“It was a speech that did not match the requirements of the time. It is a moment in the ANC history which really required the content to go an extra mile‚ but it did not. It fell short of the first step. We are beyond the point where supporters of the ANC and potential supporters of the ANC are happy to hear how much the ANC is against corruption and that the party will reconnect with its followers…All of that has been said and done before. This is the moment in ANC’s history where the ANC and its president could have and should have turned things around. There was no evidence of that happening.”

Booysen said Zuma was not the man to talk about the issue of slates.

“He was saying what should be said but it is the wrong person at the wrong time. He is a slate person…The ANC is still saturated with factional politics. There is no non-factional future for the ANC…The ANC is submerged in factionalism. There is no way out…It is a total fictional narrative to say there must not be slate politics. It is under his nose and he knows all of it.”

Zuma also addressed the issue of land‚ an area where the ruling party has been open about its failures.

“We repeat that it is our duty to return the land to the people. The Constitution allows for the expropriation of land for a public purpose and in the public interest. This year‚ we shall begin to utilise the Expropriation of Land Act to pursue land reform and land redistribution‚ with greater speed and urgency‚ following the prescripts of our Constitution.”

While the use of the word ‘speed’ sounded exciting‚ it is not the first time the ruling party has committed itself to this‚ political analyst Dirk Kotze commented.

“It was very much like the statements made in the past. The fact that we are now approaching the ANC’s policy conference and then the elective one‚ this is the item that is almost mandatory. In the past two policy conferences it was a big issue. It always gets discussed at these conferences but the question is the follow-up [action] in implementation by government‚” said Kotze.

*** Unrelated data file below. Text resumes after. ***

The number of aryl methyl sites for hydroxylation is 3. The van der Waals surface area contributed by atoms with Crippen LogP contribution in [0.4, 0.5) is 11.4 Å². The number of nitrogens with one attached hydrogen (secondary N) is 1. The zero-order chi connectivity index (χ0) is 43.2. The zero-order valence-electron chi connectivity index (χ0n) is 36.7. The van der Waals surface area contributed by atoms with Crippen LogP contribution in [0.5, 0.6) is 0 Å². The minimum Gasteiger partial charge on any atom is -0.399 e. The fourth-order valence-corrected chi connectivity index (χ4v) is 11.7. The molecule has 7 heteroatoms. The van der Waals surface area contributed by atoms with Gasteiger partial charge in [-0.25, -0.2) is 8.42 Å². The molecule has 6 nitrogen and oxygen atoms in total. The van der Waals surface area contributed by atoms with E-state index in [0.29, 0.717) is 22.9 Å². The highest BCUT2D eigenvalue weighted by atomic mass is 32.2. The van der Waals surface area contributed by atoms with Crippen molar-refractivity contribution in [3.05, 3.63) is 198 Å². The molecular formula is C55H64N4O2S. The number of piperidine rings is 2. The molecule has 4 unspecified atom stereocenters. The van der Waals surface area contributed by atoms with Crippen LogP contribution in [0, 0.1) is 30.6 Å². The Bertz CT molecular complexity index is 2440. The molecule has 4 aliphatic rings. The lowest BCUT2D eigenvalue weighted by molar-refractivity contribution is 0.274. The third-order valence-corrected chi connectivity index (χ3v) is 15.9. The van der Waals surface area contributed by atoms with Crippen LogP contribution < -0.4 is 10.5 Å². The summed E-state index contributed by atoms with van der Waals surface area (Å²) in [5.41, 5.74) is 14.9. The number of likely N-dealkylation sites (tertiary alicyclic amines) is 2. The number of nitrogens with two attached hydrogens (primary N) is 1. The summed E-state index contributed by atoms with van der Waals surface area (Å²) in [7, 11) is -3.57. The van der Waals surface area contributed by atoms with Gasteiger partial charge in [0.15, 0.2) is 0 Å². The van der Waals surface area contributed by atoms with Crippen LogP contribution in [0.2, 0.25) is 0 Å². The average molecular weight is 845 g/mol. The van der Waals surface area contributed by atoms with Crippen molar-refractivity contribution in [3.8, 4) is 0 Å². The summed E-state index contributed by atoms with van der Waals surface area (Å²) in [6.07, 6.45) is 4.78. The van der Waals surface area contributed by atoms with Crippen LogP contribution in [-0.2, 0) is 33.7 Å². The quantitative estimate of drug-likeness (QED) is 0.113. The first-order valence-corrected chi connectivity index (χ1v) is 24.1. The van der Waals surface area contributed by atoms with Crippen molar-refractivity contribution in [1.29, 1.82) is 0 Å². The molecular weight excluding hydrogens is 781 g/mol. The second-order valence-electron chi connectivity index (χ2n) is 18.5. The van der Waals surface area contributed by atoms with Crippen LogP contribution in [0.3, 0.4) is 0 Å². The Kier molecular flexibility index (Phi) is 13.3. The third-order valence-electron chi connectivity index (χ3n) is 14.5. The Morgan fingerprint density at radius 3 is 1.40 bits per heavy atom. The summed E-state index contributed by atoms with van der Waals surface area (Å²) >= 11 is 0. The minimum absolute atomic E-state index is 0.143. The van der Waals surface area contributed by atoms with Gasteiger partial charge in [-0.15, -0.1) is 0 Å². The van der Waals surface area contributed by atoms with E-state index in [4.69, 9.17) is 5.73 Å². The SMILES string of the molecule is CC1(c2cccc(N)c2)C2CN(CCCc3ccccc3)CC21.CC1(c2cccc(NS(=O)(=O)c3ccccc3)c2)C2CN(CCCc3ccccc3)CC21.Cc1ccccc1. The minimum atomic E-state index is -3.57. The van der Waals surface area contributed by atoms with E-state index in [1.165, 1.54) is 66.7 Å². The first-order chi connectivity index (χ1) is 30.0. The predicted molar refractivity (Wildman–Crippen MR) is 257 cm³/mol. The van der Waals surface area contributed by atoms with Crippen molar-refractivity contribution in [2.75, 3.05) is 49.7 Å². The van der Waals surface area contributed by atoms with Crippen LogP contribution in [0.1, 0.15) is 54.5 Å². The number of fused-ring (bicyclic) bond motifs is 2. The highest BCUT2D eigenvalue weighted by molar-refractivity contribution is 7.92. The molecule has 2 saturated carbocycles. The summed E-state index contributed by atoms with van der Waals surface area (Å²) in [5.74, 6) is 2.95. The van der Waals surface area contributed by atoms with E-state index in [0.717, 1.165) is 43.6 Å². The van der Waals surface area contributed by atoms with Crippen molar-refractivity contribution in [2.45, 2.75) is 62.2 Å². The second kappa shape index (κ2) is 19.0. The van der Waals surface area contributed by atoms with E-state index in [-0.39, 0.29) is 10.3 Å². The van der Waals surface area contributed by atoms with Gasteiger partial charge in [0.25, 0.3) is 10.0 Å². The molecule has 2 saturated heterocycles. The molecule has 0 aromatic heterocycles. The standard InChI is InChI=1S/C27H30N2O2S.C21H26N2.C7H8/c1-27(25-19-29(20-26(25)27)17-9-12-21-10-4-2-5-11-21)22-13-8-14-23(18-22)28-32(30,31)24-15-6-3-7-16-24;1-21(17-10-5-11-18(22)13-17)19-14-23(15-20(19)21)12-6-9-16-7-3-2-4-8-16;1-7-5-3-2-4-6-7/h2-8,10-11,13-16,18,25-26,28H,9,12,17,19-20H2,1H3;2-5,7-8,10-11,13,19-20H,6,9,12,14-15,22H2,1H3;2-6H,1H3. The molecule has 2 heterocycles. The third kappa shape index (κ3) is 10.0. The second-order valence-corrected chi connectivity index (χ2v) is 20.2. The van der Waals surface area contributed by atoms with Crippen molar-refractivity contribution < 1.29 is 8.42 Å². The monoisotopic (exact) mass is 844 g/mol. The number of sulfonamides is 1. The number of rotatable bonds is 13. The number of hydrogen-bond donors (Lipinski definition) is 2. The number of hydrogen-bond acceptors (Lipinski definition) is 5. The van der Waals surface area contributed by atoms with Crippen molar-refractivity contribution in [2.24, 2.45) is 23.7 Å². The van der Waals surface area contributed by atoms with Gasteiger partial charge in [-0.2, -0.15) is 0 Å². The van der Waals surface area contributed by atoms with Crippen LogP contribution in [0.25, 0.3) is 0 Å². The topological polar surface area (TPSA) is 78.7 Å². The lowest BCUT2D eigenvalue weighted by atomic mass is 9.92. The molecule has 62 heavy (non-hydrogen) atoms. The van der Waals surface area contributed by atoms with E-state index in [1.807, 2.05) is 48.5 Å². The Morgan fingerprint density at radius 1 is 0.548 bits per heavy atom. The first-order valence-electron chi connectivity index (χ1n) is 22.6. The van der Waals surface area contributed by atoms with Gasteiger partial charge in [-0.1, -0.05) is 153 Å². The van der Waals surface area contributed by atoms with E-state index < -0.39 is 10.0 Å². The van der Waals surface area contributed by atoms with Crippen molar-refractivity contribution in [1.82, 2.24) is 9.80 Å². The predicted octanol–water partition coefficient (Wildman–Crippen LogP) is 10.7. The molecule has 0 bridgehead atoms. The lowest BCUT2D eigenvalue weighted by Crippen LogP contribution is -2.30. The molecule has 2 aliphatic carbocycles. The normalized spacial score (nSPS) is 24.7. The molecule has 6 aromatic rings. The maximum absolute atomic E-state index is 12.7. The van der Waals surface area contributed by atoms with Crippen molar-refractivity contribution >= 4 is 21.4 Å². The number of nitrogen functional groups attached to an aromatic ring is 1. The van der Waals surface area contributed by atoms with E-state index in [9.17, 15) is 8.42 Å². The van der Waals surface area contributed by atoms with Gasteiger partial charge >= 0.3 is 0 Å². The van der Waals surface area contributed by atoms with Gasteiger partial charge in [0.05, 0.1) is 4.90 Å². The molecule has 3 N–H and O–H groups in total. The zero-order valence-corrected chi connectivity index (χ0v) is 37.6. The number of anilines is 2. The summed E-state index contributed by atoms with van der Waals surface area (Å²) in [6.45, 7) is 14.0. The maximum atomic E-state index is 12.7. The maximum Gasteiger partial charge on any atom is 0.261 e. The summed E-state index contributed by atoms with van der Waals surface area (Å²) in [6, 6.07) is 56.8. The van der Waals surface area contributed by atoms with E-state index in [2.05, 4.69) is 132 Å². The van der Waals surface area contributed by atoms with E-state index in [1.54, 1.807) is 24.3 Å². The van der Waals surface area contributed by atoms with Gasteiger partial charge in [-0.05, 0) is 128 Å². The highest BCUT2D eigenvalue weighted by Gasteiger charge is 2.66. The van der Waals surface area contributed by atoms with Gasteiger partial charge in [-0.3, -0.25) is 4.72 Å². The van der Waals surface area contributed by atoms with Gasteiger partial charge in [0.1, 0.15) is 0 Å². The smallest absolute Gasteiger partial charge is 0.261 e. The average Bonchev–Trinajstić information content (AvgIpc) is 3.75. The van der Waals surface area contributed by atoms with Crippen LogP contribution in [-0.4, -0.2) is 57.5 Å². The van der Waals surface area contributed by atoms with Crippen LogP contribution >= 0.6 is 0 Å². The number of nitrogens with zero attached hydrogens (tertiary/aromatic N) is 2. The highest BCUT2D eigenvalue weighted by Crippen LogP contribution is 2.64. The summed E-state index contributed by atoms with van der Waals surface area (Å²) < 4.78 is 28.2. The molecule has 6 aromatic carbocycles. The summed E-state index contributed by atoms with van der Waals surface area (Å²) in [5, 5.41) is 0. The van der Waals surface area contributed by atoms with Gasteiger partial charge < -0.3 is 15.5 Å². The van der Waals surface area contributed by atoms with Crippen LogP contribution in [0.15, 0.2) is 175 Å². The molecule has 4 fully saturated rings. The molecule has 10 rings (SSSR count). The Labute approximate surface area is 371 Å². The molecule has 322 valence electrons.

He added that the speech attempted to deal with divisions but failed to give specifics on how these could be dealt with ahead of the elective conference in December.

“That does not appear in the speech. It is almost that they [leadership] are in denial that this is going to happen. I think that in the next number of months‚ this will actually dominate the ANC’s internal relations.”

Kotze warned that the divisions within the ANC and its alliance partners were too deep to be fixed by just one speech.

“One speech cannot deliver that. What needs to be done is that they [NEC] must lead by example. What is happening in the national leadership has to factor down to the levels of the leagues… One day’s speech is not going to make a difference. We have heard too many speeches like this one before. What is needed is that the leadership‚ including the top six‚ the ANC and members of the alliance must start first and that will factor down to other structures. One call by the president of the ANC will not make a difference.”